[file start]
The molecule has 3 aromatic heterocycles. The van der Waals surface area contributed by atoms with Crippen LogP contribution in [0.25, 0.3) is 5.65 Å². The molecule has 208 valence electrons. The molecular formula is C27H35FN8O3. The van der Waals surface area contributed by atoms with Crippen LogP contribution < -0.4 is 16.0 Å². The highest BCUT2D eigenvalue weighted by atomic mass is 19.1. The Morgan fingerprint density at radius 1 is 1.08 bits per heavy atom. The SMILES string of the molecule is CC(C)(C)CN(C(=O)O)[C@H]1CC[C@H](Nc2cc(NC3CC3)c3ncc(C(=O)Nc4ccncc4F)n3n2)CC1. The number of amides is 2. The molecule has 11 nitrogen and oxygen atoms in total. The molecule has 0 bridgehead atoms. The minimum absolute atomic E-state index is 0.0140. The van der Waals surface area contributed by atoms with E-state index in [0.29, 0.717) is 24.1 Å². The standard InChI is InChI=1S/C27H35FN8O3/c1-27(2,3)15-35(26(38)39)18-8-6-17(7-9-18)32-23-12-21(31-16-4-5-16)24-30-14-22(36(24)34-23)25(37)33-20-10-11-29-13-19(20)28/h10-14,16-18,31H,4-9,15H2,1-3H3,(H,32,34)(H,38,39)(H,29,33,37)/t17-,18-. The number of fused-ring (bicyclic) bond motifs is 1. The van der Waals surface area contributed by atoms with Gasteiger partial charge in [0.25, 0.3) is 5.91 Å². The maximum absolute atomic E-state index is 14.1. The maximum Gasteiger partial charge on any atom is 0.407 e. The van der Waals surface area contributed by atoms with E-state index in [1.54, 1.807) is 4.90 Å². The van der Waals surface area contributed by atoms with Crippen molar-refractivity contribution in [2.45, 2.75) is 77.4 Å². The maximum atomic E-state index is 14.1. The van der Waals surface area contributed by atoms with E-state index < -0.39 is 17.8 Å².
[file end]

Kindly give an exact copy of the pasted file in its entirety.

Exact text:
The molecule has 3 aromatic heterocycles. The van der Waals surface area contributed by atoms with Crippen LogP contribution in [0.25, 0.3) is 5.65 Å². The molecule has 208 valence electrons. The molecular formula is C27H35FN8O3. The van der Waals surface area contributed by atoms with Crippen LogP contribution < -0.4 is 16.0 Å². The highest BCUT2D eigenvalue weighted by atomic mass is 19.1. The Morgan fingerprint density at radius 1 is 1.08 bits per heavy atom. The SMILES string of the molecule is CC(C)(C)CN(C(=O)O)[C@H]1CC[C@H](Nc2cc(NC3CC3)c3ncc(C(=O)Nc4ccncc4F)n3n2)CC1. The number of amides is 2. The molecule has 11 nitrogen and oxygen atoms in total. The molecule has 0 bridgehead atoms. The minimum absolute atomic E-state index is 0.0140. The van der Waals surface area contributed by atoms with E-state index in [0.29, 0.717) is 24.1 Å². The standard InChI is InChI=1S/C27H35FN8O3/c1-27(2,3)15-35(26(38)39)18-8-6-17(7-9-18)32-23-12-21(31-16-4-5-16)24-30-14-22(36(24)34-23)25(37)33-20-10-11-29-13-19(20)28/h10-14,16-18,31H,4-9,15H2,1-3H3,(H,32,34)(H,38,39)(H,29,33,37)/t17-,18-. The number of fused-ring (bicyclic) bond motifs is 1. The van der Waals surface area contributed by atoms with Gasteiger partial charge in [0.25, 0.3) is 5.91 Å². The maximum absolute atomic E-state index is 14.1. The maximum Gasteiger partial charge on any atom is 0.407 e. The van der Waals surface area contributed by atoms with E-state index in [1.54, 1.807) is 4.90 Å². The van der Waals surface area contributed by atoms with Crippen molar-refractivity contribution in [2.45, 2.75) is 77.4 Å². The maximum atomic E-state index is 14.1. The van der Waals surface area contributed by atoms with E-state index < -0.39 is 17.8 Å².